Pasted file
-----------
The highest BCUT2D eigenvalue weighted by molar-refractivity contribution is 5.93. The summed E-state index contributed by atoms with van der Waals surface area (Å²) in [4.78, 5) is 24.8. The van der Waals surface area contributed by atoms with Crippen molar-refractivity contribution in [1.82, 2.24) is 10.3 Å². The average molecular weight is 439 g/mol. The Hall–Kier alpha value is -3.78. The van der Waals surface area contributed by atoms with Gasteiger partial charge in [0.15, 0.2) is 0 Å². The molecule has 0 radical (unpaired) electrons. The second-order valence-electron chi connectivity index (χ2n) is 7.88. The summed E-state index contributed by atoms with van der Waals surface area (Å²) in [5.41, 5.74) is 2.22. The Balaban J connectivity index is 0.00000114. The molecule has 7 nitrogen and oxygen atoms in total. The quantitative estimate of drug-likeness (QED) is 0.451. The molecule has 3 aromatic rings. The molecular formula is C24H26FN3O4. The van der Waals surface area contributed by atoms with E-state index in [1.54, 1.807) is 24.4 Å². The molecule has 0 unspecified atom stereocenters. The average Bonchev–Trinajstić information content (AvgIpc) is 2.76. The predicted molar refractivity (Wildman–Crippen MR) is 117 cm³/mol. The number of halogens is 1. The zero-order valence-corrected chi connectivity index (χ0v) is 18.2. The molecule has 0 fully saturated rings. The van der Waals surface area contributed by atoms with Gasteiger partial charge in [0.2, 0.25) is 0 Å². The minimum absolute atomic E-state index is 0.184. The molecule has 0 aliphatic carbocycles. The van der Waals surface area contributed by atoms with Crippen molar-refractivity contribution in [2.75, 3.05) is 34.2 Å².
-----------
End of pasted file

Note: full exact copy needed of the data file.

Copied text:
The highest BCUT2D eigenvalue weighted by molar-refractivity contribution is 5.93. The summed E-state index contributed by atoms with van der Waals surface area (Å²) in [4.78, 5) is 24.8. The van der Waals surface area contributed by atoms with Crippen molar-refractivity contribution in [1.82, 2.24) is 10.3 Å². The average molecular weight is 439 g/mol. The Hall–Kier alpha value is -3.78. The van der Waals surface area contributed by atoms with Gasteiger partial charge in [0.15, 0.2) is 0 Å². The molecule has 0 radical (unpaired) electrons. The second-order valence-electron chi connectivity index (χ2n) is 7.88. The summed E-state index contributed by atoms with van der Waals surface area (Å²) in [5.41, 5.74) is 2.22. The Balaban J connectivity index is 0.00000114. The molecule has 7 nitrogen and oxygen atoms in total. The quantitative estimate of drug-likeness (QED) is 0.451. The molecule has 3 aromatic rings. The molecular formula is C24H26FN3O4. The van der Waals surface area contributed by atoms with E-state index in [1.54, 1.807) is 24.4 Å². The molecule has 0 unspecified atom stereocenters. The average Bonchev–Trinajstić information content (AvgIpc) is 2.76. The predicted molar refractivity (Wildman–Crippen MR) is 117 cm³/mol. The number of halogens is 1. The zero-order valence-corrected chi connectivity index (χ0v) is 18.2. The molecule has 0 fully saturated rings. The van der Waals surface area contributed by atoms with Gasteiger partial charge in [0.2, 0.25) is 0 Å². The minimum absolute atomic E-state index is 0.184. The molecule has 0 aliphatic carbocycles. The van der Waals surface area contributed by atoms with Crippen molar-refractivity contribution in [2.75, 3.05) is 34.2 Å².